Gogol was one of the first masters of short prose in Western literature, alongside Pushkin and Hawthorne. His popular stories about Ukrainian village life put him squarely in touch with the Russian Empire’s literary aristocracy: he had a story published in Delvig’s ‘Northern Flowers’ literary magazine, was taken up by Vasily Zhukovsky and Pyotr Pletnyov, and was introduced to Pushkin. After the triumph of his novel ‘Dead Souls’, Gogol came to be regarded by his contemporaries as a great satirist who lampooned the unseemly sides of Imperial Russia. Little did they know that the 33-year-old author viewed himself primarily as a prophet and preacher, and considered ‘Dead Souls’ the first part of a modern-day counterpart to ‘The Divine Comedy’. Nikolai Gogol (Mykola Hohol in Ukrainian) was born in 1809 in the small village of Sorochyntsi (famous for its big trade fair) near Poltava. Gogol wrote ‘Evenings on a Farm Near Dikanka’ (1813-32), a two-volume offering which was to launch his literary career, not while living on his family estate in the tiny Poltavan village of Bolshie Sorochintsy, but in St. Petersburg. ‘Evenings on a Farm Near Dikanka’ was filled with fantastical descriptions of his native Ukraine. The inspiration for the book’s stories came largely from Gogol’s mother, who regularly sent her son details from Ukrainian songs and proverbs, the latest village gossip, and even bits of costume which he asked her to buy from local peasants and send to the small attic in St. Petersburg which he rented while working as a humble clerk, the lowest rung on the empire’s influential Table of Ranks. ‘Evenings on a Farm near Dikanka’ was published at exactly the right time; the literary salons of Moscow and St. Petersburg couldn’t get enough Ukrainian folk tales then, with Aladin’s ‘Kochubei,’ Somov’s ‘Haidmaki’ and Kuluzhinsky’s ‘Cossacks Hat’ all enjoying considerable success amongst cultured society types. For financial reasons, Gogol wrote all of his works in Russian – the language of the empire that oppressed Ukraine and suppressed his native tongue.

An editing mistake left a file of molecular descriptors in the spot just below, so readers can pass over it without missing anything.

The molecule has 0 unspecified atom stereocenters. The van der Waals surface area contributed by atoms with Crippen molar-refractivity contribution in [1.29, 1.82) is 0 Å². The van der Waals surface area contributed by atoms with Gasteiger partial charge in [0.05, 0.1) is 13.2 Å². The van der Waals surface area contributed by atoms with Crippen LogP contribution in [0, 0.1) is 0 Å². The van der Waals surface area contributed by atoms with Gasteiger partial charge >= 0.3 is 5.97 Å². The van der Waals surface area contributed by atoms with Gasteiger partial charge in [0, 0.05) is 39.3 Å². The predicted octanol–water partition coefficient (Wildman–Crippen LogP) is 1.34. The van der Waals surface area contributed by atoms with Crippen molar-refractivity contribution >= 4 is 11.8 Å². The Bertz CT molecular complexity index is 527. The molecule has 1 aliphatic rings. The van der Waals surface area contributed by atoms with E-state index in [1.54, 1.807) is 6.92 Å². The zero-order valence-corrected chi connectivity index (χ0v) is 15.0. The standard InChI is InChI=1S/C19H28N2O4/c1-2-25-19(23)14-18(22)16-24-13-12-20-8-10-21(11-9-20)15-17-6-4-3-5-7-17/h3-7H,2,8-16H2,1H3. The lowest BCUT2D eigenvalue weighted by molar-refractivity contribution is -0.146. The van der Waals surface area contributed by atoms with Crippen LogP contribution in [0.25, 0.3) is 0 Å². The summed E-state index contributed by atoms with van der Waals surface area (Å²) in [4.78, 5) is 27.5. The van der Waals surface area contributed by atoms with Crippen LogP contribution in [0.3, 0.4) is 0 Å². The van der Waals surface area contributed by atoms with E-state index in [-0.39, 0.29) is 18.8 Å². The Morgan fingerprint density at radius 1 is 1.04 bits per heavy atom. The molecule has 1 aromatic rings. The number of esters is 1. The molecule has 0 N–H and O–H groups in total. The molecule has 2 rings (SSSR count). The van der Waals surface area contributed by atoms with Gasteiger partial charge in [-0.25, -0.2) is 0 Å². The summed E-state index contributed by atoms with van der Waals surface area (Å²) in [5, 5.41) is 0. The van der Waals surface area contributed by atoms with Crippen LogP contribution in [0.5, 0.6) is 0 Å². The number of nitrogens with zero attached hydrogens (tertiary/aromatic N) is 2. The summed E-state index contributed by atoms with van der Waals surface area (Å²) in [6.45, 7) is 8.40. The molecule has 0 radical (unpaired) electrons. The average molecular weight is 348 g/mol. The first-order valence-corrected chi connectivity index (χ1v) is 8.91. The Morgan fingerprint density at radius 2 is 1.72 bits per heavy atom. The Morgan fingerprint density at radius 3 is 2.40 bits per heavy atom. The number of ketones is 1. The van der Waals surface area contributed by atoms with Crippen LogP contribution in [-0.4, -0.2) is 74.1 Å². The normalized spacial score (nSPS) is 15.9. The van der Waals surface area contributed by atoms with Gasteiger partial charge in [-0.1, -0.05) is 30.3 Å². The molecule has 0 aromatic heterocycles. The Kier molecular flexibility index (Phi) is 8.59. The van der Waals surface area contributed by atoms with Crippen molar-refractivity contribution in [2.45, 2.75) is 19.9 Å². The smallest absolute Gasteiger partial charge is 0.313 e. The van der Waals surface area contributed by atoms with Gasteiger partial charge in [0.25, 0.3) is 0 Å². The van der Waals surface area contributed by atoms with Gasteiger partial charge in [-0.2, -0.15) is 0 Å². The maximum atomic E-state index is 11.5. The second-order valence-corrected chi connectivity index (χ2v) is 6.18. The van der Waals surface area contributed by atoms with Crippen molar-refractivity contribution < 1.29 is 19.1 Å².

But his status as ‘a Russian writer’ should be reassessed, because it’s impossible to understand him without taking into account his ‘Ukrainianess.’ Gogol was the product of a Ukrainian nobility that was in decline as a national phenomenon and a social force in the early nineteenth century. Kyiv is a natural place for a festival in Gogol’s name. Just as Gogol’s writing was, it’s a platform where dialogues between Western and Eastern Ukraine, Europe and Russia, and different forms and styles take place. GogolFest organizer Vladislav Troitskyi says that this year’s event is preparation for a big international GogolFest that will begin in 2009, the 200th anniversary of Gogol’s birth. ‘I want to create an international Gogolfest brand,’ he says. ‘Only our Krok cartoon festival and the Molodist film festival are known elsewhere than here. Everything else is for inside use.’ Trioitskyi says that although Ukraine should be ‘friendly with Russia’ when it comes to the Gogol question, “we have to make Gogol ours in an ambitious way. Ukrainians should remember that Nikolai Gogol was born in Ukraine and wrote about Ukraine, and that Ukraine is actually his main background.”
With the help of Kyiv gallerist Evgeniy Karas, Triotskyi got 23 prominent local artists to create Gogol-themed paintings that will appear in the ‘Portrait’ section of the festival, located on the right side of the Arsenal. Another project, ‘Open,’ will be a joint one consisting of the work of a number of young, lesser-known artists. It will be a great chance for fresh names to display their skills for a big, serious audience. The project will be situated on the Arsenal’s left side. The Open program’s best works will appear in the main program of next year’s festival.
The theatre piece ‘The Death of Gogol’ will be, appropriately, a mystery - there have long been rumors surrounding the way the writer was buried. In 1931, when the Moscow authorities decided to demolish the Danilov monastery, where Gogol was buried, his remains were transferred to city’s Novodevichy Cemetery. His body was discovered lying face down, which gave rise to the story that Gogol had been buried alive.
The play is a mysterious treatment of the theme of life after death in Gogol’s biography, analyzing the metaphysics of his death. The performance will include 50 actors and unusual decorations, with music by the Mychailovsky choir and DakhaBrakha. The play, which is saturated with allusions to the Gogol works ‘Pannochka, ‘‘Viy,’ ‘Evenings on a Farm Near Dikanka,’ ‘May Night, or Drowned,’ and others, is about Ukraine’s transition from paganism to orthodoxy. Troitskyi says that he likes Gogol as a dramatist very much, but this time he tried to concentrate on Gogol as a mystical writer. Two other performances, called ‘GogoShynel #3’ and ‘Gogol Et Cetera,’ will also be on the program.
The ‘Gogol as Metaphor’ event, organized in concert with the Lviv Publishing Forum, will see famous writers like Yuri Andrukhovich, Viktor Yerofeev, Oksana Zabuzhko, and Andriy Kurkov come together to talk about Gogol.
The 12-member Lviv ensemble A Cappella Leopolis, which specializes in the music of different historical eras and tries to reproduce period singing techniques, will also appear.
In addition, May 2008 will see a mini-festival of Ukrainian romantic songs, headed by Oleg Skrypka and Nina Matvienko. Troiyskyi says that he might add a Russian component, with performances by Yulianna Kamburova. On 10 September at 21.00, the band ‘Penoplast’ will perform the musical ‘Viy’ - a new project by Borya Kashapov and his team of young and creative artists.
At present there is only one film on the festival’s schedule, but Troitskyi has plans to establish a separate Gogol Arthouse festival. The short film ‘My Gogol’ by V. Yakovenko will be screened on 13 September at 18.00.